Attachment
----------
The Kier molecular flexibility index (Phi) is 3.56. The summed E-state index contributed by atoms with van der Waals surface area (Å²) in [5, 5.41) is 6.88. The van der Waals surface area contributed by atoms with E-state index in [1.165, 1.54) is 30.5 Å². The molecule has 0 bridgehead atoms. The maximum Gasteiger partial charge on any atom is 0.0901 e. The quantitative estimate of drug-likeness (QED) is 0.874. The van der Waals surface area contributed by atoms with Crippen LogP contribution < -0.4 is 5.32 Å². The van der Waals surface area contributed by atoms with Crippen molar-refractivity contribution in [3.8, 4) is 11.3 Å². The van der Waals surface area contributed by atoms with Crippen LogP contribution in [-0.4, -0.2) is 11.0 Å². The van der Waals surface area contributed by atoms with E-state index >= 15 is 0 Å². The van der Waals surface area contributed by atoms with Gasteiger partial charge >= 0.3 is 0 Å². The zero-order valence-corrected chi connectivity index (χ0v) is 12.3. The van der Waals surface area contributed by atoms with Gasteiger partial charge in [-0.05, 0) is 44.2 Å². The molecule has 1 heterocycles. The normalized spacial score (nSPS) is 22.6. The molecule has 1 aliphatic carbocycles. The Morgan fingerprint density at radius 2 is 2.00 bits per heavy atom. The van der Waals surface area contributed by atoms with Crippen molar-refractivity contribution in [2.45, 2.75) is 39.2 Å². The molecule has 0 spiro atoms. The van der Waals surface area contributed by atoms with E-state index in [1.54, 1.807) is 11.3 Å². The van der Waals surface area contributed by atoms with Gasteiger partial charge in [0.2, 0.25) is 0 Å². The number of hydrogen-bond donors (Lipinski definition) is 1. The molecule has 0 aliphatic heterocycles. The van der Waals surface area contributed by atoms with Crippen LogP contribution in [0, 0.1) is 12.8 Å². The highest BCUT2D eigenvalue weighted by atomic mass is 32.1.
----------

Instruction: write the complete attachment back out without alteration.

The Kier molecular flexibility index (Phi) is 3.56. The summed E-state index contributed by atoms with van der Waals surface area (Å²) in [5, 5.41) is 6.88. The van der Waals surface area contributed by atoms with E-state index in [1.165, 1.54) is 30.5 Å². The molecule has 0 bridgehead atoms. The maximum Gasteiger partial charge on any atom is 0.0901 e. The quantitative estimate of drug-likeness (QED) is 0.874. The van der Waals surface area contributed by atoms with Crippen LogP contribution < -0.4 is 5.32 Å². The van der Waals surface area contributed by atoms with Crippen molar-refractivity contribution in [3.8, 4) is 11.3 Å². The van der Waals surface area contributed by atoms with Crippen LogP contribution in [-0.4, -0.2) is 11.0 Å². The van der Waals surface area contributed by atoms with E-state index >= 15 is 0 Å². The van der Waals surface area contributed by atoms with Gasteiger partial charge >= 0.3 is 0 Å². The zero-order valence-corrected chi connectivity index (χ0v) is 12.3. The van der Waals surface area contributed by atoms with Gasteiger partial charge in [-0.05, 0) is 44.2 Å². The molecule has 1 heterocycles. The normalized spacial score (nSPS) is 22.6. The molecule has 1 aliphatic carbocycles. The Morgan fingerprint density at radius 2 is 2.00 bits per heavy atom. The van der Waals surface area contributed by atoms with Crippen molar-refractivity contribution in [2.45, 2.75) is 39.2 Å². The molecule has 0 spiro atoms. The van der Waals surface area contributed by atoms with E-state index in [1.54, 1.807) is 11.3 Å². The van der Waals surface area contributed by atoms with Gasteiger partial charge in [0.2, 0.25) is 0 Å². The number of hydrogen-bond donors (Lipinski definition) is 1. The molecule has 0 aliphatic heterocycles. The van der Waals surface area contributed by atoms with Crippen LogP contribution in [0, 0.1) is 12.8 Å². The highest BCUT2D eigenvalue weighted by atomic mass is 32.1.